Public Employee Advocate
A United Community
A labor-faith-community coalition fights to keep vital healthcare services.
IT'S A CLASSIC—and inspiring—example of a community coming together to save one of its own. In this case, what's at risk is a hospital, a public medical center that serves the 2.5 million people who call Brooklyn, N.Y., home. The State University of New York Downstate Medical Center has been in the political crosshairs of New York Gov. Andrew Cuomo and the state Legislature, a target for downsizing, privatization or possible closure.
But the idea of closing an institution that cares for 400,000 patients a year, has a medical school where more than 1,700 students are studying to be healthcare professionals, and is well-known for its pioneering medical research, is not going over well with the community. Speakers at a May rally at SUNY Downstate blasted Cuomo for placing the lives of millions of New Yorkers in jeopardy by failing to commit funding for the medical center, which serves as a safety-net facility, accepting patients regardless of their ability to pay.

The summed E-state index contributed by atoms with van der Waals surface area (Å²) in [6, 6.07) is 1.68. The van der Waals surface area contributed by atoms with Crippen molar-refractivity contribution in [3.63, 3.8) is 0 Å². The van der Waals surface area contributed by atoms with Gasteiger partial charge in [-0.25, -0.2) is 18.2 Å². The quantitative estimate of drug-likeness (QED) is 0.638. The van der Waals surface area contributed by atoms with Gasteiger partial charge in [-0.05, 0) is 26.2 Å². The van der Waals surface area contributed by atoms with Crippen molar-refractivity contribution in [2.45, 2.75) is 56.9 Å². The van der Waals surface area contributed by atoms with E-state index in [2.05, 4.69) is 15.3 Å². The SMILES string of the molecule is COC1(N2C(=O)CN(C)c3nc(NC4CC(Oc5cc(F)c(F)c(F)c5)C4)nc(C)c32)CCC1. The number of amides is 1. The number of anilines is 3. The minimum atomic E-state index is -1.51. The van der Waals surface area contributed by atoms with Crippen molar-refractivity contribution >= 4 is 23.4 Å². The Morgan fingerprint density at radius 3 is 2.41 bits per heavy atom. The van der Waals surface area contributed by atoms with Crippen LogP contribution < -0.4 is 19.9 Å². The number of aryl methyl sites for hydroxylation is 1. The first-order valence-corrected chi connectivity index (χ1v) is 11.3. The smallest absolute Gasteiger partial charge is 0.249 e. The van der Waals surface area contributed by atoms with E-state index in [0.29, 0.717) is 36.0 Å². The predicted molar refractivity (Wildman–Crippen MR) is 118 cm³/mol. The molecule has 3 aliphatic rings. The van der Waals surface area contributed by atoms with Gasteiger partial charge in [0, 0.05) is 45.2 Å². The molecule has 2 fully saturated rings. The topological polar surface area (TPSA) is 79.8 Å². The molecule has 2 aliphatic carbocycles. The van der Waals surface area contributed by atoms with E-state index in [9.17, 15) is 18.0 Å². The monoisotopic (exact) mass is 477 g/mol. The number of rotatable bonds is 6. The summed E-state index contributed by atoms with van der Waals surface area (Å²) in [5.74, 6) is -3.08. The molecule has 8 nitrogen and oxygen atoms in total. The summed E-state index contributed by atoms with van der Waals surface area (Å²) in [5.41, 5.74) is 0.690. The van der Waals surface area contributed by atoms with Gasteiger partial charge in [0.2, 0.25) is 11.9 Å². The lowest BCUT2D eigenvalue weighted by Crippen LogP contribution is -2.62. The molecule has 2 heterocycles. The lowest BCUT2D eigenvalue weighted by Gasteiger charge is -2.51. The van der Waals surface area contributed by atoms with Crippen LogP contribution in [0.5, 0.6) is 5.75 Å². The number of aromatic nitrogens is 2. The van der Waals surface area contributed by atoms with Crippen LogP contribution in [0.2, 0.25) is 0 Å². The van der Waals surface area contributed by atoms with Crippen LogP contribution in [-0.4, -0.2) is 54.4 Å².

"The community is coming together to stand up against the attack on SUNY Downstate Medical Center," said Bishop Orlando Findlayter, senior pastor at New Hope Christian Fellowship in Brooklyn and chair of Churches United to Save and Heal. "We don't understand why the governor refuses to do the right thing. Downstate is a vital part of this community, and, therefore, we call on the governor to provide the necessary funding to keep it open."